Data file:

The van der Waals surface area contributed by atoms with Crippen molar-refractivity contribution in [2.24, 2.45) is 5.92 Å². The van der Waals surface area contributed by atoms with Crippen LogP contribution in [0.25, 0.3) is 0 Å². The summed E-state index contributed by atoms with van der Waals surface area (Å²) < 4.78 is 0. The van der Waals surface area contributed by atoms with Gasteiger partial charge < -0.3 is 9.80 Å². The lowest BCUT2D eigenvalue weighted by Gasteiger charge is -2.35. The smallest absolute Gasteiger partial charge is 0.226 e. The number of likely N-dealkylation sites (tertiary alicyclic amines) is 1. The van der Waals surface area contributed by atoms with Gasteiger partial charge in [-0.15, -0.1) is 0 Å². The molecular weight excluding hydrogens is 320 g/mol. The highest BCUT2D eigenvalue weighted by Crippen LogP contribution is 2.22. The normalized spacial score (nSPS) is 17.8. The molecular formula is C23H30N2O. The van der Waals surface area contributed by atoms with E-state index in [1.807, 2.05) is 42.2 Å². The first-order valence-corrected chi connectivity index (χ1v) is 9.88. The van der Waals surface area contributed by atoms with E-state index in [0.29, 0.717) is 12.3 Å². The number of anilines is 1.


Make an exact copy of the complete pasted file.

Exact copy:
The van der Waals surface area contributed by atoms with Crippen molar-refractivity contribution in [2.24, 2.45) is 5.92 Å². The van der Waals surface area contributed by atoms with Crippen LogP contribution in [0.25, 0.3) is 0 Å². The summed E-state index contributed by atoms with van der Waals surface area (Å²) < 4.78 is 0. The van der Waals surface area contributed by atoms with Gasteiger partial charge < -0.3 is 9.80 Å². The lowest BCUT2D eigenvalue weighted by Gasteiger charge is -2.35. The smallest absolute Gasteiger partial charge is 0.226 e. The number of likely N-dealkylation sites (tertiary alicyclic amines) is 1. The van der Waals surface area contributed by atoms with Gasteiger partial charge in [-0.15, -0.1) is 0 Å². The molecular weight excluding hydrogens is 320 g/mol. The highest BCUT2D eigenvalue weighted by Crippen LogP contribution is 2.22. The normalized spacial score (nSPS) is 17.8. The molecular formula is C23H30N2O. The van der Waals surface area contributed by atoms with E-state index in [1.807, 2.05) is 42.2 Å². The first-order valence-corrected chi connectivity index (χ1v) is 9.88. The van der Waals surface area contributed by atoms with E-state index in [0.29, 0.717) is 12.3 Å². The number of anilines is 1.